This is a guest post by Drew Rauso for Student Stories.
Look at the title of this post. Now look back here. I assume 95 percent of you readers are now expecting that the next five minutes will outline a substantial problem and then offer a solution to said dilemma. While I would like to think that I have stumbled upon some hidden treasure (i.e., just call me Nicholas Cage and we’ll have a third National Treasure movie already), I will humbly admit that everyone will already know the answers when I arrive at them. So why keep reading? Because you didn’t know you knew them!
As a journalism major, I have had to deal with the statement that my industry is dying, newspapers are dying, no one needs reporters anymore, etc. With this “dying” industry comes one undeniable truth: media companies (at least most media companies) have no money. And what does this statement mean to the still-in-school student? The internships you’re applying to? They will not pay you.
And herein lies the biggest dilemma our generation has faced since all that ended: compensation is in experience, not monetary value. Now, I will be the first to say that I completely stand by internships and the experience they provide. I have developed excellent contacts and relationships through my internships (more on that later), and realize they are crucial for entry-level jobs and taking the next step in a professional career. The importance of them partly stems from the fact that the coffee-bringing, dry-clean picker-upper internship of yore has largely gone extinct. However, this only exacerbates the problem; talented students are working for companies that ten years ago, paid employees were doing the same tasks, except now they get slapped with an “Intern Joe Smith” name tag and receive college credit instead of cash.
With more and more colleges requiring internships before graduation, this is a recipe for disaster, or more realistically, a vicious cycle in which college students are forced to take internships that deplete their bank accounts in the hopes of a payoff down the road, which is definitely not a guarantee.
I am, however unfortunate it may be, the former intern of 4 (count ‘em 4!) unpaid positions. Granted, one was a theater festival and one is billed as a class at school, but for all intents and purposes, they have been real-world experiences that have not paid a dime. Now, I met fantastic people and have great references from those positions, as well as awesome experience. The one great thing about unpaid internships is that while you get to experience the industry and do real-world work, since the company isn’t paying you, there is a large focus on learning on-the-job, which was extremely useful. I got to ask tons of questions, was connected to other professionals and basically be a student in the field.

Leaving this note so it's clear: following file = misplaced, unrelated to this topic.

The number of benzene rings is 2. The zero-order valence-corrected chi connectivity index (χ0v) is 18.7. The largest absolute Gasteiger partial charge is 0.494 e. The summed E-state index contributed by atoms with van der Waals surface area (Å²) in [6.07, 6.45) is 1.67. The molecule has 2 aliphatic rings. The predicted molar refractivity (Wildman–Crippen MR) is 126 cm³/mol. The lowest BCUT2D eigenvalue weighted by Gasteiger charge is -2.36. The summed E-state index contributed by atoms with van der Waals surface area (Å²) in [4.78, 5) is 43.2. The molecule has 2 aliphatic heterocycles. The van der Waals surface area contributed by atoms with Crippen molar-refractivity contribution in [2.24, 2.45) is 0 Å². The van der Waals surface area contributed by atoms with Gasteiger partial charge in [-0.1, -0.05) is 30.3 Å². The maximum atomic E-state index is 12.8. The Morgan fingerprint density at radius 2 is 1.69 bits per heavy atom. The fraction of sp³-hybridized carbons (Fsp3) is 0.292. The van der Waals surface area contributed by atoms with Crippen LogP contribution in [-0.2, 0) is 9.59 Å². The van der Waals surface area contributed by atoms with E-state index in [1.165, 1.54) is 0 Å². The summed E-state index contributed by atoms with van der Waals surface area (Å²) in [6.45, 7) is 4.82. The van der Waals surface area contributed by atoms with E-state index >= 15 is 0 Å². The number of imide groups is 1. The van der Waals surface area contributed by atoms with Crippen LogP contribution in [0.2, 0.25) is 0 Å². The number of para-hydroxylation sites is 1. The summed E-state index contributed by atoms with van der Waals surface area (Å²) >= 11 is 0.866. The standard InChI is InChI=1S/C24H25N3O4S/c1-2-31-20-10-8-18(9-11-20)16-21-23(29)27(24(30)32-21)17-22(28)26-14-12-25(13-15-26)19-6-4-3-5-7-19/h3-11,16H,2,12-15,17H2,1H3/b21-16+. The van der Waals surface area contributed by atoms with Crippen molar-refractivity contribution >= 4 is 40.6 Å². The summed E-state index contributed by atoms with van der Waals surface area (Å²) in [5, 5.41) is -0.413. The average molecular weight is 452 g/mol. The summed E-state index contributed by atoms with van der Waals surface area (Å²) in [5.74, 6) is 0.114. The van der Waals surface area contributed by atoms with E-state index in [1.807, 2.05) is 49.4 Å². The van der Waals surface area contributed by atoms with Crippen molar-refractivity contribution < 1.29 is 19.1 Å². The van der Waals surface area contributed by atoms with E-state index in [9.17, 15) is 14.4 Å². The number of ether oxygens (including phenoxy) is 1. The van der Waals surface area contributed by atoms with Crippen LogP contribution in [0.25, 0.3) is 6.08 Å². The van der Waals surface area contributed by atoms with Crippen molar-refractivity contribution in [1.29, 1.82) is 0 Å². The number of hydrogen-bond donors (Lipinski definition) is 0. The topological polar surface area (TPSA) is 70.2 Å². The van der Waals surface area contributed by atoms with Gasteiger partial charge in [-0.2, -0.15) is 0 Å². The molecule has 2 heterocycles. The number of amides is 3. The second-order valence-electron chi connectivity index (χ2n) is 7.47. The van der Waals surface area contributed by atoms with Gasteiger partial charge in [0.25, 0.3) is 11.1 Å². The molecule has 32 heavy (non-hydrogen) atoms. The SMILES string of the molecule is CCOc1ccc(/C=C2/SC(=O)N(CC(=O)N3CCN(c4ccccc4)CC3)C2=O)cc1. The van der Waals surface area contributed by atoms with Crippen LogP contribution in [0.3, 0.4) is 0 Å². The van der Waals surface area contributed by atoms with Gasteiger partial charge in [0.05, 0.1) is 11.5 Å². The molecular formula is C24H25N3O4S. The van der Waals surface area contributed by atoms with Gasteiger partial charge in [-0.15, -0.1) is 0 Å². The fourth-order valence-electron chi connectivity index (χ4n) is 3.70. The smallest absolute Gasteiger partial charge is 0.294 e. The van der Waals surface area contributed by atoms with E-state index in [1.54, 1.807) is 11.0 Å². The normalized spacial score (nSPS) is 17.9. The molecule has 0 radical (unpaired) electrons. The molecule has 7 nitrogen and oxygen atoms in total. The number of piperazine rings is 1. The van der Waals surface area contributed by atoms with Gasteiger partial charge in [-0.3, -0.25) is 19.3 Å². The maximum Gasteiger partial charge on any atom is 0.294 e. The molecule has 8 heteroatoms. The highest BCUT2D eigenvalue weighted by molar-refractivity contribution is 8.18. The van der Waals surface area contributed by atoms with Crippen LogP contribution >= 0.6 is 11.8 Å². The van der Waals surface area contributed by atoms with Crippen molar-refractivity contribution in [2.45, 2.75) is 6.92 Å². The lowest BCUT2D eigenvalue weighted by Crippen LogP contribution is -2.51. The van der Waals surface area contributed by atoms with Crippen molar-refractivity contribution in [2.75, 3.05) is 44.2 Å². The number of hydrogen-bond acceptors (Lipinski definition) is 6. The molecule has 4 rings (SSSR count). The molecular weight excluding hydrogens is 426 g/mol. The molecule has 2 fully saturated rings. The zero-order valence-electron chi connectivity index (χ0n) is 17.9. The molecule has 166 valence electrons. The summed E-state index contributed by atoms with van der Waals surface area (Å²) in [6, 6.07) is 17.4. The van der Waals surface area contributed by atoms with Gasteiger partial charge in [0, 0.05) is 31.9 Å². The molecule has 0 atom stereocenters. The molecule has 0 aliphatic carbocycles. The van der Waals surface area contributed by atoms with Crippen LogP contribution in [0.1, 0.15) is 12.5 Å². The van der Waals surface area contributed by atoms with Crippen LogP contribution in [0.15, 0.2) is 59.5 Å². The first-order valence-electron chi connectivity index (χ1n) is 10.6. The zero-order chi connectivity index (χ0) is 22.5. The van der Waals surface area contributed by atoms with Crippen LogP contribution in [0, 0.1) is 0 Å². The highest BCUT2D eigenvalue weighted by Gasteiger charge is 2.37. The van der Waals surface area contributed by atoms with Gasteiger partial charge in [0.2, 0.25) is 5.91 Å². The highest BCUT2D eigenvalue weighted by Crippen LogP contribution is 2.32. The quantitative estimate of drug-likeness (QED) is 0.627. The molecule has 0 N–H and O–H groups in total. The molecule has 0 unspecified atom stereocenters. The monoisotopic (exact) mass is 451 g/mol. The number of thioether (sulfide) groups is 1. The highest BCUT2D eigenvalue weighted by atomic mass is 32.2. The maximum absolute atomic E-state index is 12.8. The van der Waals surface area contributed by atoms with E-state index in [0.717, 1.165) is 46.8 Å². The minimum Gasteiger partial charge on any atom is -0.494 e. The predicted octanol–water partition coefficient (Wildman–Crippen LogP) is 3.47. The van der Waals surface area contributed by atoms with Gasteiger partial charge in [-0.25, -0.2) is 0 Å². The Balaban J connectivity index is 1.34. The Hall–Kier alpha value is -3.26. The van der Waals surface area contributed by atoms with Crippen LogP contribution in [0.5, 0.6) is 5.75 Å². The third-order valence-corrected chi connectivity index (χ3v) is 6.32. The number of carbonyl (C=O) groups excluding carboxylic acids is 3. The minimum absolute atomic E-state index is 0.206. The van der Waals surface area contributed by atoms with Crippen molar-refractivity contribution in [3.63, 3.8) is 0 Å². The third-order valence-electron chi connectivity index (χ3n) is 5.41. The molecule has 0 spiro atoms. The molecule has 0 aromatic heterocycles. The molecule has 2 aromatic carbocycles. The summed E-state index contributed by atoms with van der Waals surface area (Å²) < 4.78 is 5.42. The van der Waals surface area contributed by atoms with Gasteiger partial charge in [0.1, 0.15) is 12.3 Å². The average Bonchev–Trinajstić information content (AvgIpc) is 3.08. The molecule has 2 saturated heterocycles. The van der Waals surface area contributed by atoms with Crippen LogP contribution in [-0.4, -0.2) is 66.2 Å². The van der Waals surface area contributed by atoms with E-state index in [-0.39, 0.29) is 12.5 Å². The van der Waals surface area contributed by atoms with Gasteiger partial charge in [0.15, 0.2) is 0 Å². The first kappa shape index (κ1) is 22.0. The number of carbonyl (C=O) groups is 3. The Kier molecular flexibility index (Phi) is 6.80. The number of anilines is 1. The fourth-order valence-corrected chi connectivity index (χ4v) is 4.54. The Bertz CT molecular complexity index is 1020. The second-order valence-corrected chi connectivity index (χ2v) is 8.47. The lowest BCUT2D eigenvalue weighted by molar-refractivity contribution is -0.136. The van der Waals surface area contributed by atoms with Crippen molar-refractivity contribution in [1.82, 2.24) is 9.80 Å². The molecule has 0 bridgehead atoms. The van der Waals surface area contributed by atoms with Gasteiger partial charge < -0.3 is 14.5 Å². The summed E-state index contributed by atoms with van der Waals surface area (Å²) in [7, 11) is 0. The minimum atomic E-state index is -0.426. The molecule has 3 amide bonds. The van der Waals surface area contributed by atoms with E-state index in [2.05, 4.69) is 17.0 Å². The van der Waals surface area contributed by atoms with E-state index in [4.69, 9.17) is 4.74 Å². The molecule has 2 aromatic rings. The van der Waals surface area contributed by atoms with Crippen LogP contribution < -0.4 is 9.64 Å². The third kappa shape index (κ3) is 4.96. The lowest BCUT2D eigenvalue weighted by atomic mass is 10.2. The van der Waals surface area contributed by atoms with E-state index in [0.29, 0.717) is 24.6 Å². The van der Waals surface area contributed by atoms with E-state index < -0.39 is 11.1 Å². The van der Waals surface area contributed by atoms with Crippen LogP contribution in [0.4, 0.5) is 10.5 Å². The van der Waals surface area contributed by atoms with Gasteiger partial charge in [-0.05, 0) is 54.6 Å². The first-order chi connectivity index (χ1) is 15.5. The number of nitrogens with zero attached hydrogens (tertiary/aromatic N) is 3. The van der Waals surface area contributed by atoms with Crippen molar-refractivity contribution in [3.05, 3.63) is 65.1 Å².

In recap, I am the former recipient of a system that encourages experience over money. While still frantically clinging to a social life, that means I have to produce some sort of income while at school through whatever means necessary, and thus, I present to you, Drew the Intramural Soccer Referee. So, in my last semester at school, I manage 15 credits, an internship (three of the 15, but 18 hours a week) and a job. I’m not looking for sympathy nor praise, I am just saying that in order to make money, I have to spend time I could be using to further my journalism portfolio, or taking away from other projects, in order to scrape together some cash.
I know there has been a lot of talk about banning unpaid internships, but until there is any actual bill, I’m not impressed. The situation is hurting companies (possibly losing out on qualified, talented students who cannot afford to apply for an unpaid position), students (those taking unpaid positions struggle financially in the short term afterwards and those who can’t for reasons just mentioned) and schools (employment success of schools’ students may drop due to lack of internship experience).
Unpaid internships need to end. If that is seemingly impossible, which I just cannot believe to be true, then another solution needs to be developed, such as allocating more scholarships to students taking on unpaid positions. I know that internships are vitally important and that culture cannot change, but please, make them more bearable beyond the hopeful dream that struggling to have some money in the pockets during school will payoff in the long run.
About the Author:
Drew Rauso is a senior at the University of Maryland studying multi-platform journalism. He enjoys sports, travel and photography, and can be found discovering the best new coffee shop. Follow his day-to-day adventures on Twitter @DrewbieFresh.